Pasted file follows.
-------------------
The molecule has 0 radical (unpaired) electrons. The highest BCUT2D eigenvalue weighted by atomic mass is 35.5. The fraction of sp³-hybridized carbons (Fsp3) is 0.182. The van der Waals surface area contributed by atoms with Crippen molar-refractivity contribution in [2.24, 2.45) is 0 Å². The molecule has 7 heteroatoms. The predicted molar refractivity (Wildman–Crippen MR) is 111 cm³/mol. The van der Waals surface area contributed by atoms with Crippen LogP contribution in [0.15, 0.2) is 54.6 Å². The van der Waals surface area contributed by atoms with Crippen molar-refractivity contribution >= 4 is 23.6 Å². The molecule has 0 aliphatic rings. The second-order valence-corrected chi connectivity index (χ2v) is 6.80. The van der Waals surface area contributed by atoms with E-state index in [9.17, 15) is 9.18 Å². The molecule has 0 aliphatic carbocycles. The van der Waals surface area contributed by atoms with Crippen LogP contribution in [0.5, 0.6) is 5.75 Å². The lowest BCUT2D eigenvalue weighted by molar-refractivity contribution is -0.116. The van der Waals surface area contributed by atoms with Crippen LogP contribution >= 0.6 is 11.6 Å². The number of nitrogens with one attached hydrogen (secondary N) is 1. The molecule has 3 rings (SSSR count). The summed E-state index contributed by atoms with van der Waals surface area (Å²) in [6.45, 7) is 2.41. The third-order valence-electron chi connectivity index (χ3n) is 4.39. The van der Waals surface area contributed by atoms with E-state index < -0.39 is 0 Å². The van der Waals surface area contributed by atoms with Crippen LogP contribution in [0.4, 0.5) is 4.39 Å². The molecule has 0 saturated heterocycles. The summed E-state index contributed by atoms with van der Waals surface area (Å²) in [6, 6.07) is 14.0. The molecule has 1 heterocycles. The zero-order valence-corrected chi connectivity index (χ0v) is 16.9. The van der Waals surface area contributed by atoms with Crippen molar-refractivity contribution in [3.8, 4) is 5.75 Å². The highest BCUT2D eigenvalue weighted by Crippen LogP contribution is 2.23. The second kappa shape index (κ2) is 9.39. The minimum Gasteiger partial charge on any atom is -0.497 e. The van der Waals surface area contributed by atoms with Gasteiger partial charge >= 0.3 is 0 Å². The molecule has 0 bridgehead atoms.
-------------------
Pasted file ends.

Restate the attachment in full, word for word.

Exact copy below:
The molecule has 0 radical (unpaired) electrons. The highest BCUT2D eigenvalue weighted by atomic mass is 35.5. The fraction of sp³-hybridized carbons (Fsp3) is 0.182. The van der Waals surface area contributed by atoms with Crippen molar-refractivity contribution in [2.24, 2.45) is 0 Å². The molecule has 7 heteroatoms. The predicted molar refractivity (Wildman–Crippen MR) is 111 cm³/mol. The van der Waals surface area contributed by atoms with Crippen LogP contribution in [0.15, 0.2) is 54.6 Å². The van der Waals surface area contributed by atoms with Crippen molar-refractivity contribution >= 4 is 23.6 Å². The molecule has 0 aliphatic rings. The second-order valence-corrected chi connectivity index (χ2v) is 6.80. The van der Waals surface area contributed by atoms with E-state index in [9.17, 15) is 9.18 Å². The molecule has 0 aliphatic carbocycles. The van der Waals surface area contributed by atoms with Crippen LogP contribution in [0.5, 0.6) is 5.75 Å². The lowest BCUT2D eigenvalue weighted by molar-refractivity contribution is -0.116. The van der Waals surface area contributed by atoms with Crippen LogP contribution >= 0.6 is 11.6 Å². The number of nitrogens with one attached hydrogen (secondary N) is 1. The molecule has 3 rings (SSSR count). The summed E-state index contributed by atoms with van der Waals surface area (Å²) in [6.45, 7) is 2.41. The third-order valence-electron chi connectivity index (χ3n) is 4.39. The van der Waals surface area contributed by atoms with E-state index < -0.39 is 0 Å². The van der Waals surface area contributed by atoms with Crippen LogP contribution in [0.4, 0.5) is 4.39 Å². The molecule has 0 saturated heterocycles. The summed E-state index contributed by atoms with van der Waals surface area (Å²) in [6, 6.07) is 14.0. The molecule has 1 heterocycles. The zero-order valence-corrected chi connectivity index (χ0v) is 16.9. The van der Waals surface area contributed by atoms with Crippen molar-refractivity contribution in [3.8, 4) is 5.75 Å². The highest BCUT2D eigenvalue weighted by Crippen LogP contribution is 2.23. The second kappa shape index (κ2) is 9.39. The minimum Gasteiger partial charge on any atom is -0.497 e. The van der Waals surface area contributed by atoms with Gasteiger partial charge >= 0.3 is 0 Å². The molecule has 0 bridgehead atoms.